# HOMER Grid 1.8

 Navigation: HOMER's Calculations How HOMER Calculates Clearness Index

On the Solar Resource page, for each month of the year, you can enter the average radiation for the month. Based on the value of the average radiation, the month of the year, and the latitude, HOMER calculates the clearness index. This section of the help describes the relationship between the two variables and how HOMER calculates the clearness index from the global horizontal radiation (GHI).

The clearness index is a dimensionless number between zero and one, indicating the fraction of the solar radiation striking the top of the atmosphere that makes it through the atmosphere to strike the Earth's surface. The following equation defines the monthly average clearness index:

 where: Have = the monthly average radiation on the horizontal surface of the earth [kWh/m2/day] Ho,ave = the extraterrestrial horizontal radiation, meaning the radiation on a horizontal surface at the top of the earth's atmosphere [kWh/m2/day]

For a given latitude, we can calculate Ho,ave for any month of the year. If you know either Have or KT , HOMER can calculate the other using the above equation every time you enter a value into the monthly data table in the Solar Resource Inputs. If you enter an average radiation value, HOMER calculates the corresponding clearness index.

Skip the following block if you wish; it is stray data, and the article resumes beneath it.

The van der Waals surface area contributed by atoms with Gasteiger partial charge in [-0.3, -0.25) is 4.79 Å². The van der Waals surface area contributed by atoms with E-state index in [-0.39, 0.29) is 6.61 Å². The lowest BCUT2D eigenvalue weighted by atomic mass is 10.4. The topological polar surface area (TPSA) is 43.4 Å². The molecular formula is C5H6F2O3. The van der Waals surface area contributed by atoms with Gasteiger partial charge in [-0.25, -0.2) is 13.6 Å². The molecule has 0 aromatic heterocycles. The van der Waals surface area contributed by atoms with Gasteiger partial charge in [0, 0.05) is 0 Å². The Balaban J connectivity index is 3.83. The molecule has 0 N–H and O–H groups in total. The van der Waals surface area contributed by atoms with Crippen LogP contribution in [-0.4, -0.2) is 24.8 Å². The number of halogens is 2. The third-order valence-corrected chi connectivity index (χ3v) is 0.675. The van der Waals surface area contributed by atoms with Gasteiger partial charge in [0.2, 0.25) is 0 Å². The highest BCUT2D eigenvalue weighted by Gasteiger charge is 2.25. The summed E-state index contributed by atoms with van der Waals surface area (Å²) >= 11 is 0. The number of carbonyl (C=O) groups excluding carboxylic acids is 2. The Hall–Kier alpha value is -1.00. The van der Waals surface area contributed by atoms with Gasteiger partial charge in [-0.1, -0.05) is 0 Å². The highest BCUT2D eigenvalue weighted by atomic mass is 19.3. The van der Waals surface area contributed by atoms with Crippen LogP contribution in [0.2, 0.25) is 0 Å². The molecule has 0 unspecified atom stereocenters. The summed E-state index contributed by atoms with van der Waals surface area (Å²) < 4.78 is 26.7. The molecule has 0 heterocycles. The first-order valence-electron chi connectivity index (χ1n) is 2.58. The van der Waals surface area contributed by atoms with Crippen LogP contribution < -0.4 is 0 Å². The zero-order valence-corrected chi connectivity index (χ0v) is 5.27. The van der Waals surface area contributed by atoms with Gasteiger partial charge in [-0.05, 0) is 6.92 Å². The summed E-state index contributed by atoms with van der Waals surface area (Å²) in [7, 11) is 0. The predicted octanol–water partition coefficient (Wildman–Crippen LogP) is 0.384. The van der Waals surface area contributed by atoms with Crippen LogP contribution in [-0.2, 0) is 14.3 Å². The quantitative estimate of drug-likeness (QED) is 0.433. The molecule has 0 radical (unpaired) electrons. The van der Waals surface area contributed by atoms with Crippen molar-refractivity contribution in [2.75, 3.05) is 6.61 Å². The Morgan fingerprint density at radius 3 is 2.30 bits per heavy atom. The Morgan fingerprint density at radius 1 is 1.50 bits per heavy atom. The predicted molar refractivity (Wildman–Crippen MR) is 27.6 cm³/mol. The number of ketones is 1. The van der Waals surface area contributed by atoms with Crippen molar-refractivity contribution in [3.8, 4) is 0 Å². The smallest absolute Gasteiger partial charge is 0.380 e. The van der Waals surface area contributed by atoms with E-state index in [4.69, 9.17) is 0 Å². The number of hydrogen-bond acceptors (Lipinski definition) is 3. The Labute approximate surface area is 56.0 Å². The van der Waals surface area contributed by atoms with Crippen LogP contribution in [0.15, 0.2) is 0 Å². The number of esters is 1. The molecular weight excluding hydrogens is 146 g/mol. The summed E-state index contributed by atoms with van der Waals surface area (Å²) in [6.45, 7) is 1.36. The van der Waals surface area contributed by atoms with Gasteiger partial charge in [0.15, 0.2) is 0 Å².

The following describes how HOMER calculates Ho,ave, the monthly average extraterrestrial radiation.

As described in more detail in the section on calculating the radiation incident on the PV array, HOMER uses the following equation to calculate the intensity of solar radiation at the top of the Earth's atmosphere:

 where: Gsc = the solar constant [1.367 kW/m2] n = the day of the year [a number between 1 and 365]

The equation above gives the extraterrestrial radiation on a surface normal to the sun's rays. To calculate the extraterrestrial radiation on the horizontal surface, HOMER uses the following equation:

 where: θZ = the zenith angle [°]

HOMER calculates the zenith angle using the following equation:

 where: ϕ = the latitude [°] δ = the solar declination [°] ω = the hour angle [°]

HOMER calculates the solar declination according to the following equation:

 where: n = the day of the year [a number between 1 and 365]

We can find the total daily extraterrestrial radiation per square meter by integrating the equation for Go from sunrise to sunset. This integration gives the following equation:

 where: Ho = the average extraterrestrial horizontal radiation for the day [kWh/m2/day] ωs = the sunset hour angle [°]

HOMER calculates the sunset hour angle using the following equation:

HOMER calculates Ho for each day of the month, and finds the average for the month as follows:

 where: Ho,ave = the average extraterrestrial horizontal radiation for the month [kWh/m2/day] N = the number of days in the month

If you enter the monthly average global solar radiation, HOMER divides it by Ho,ave to find the monthly average clearness index.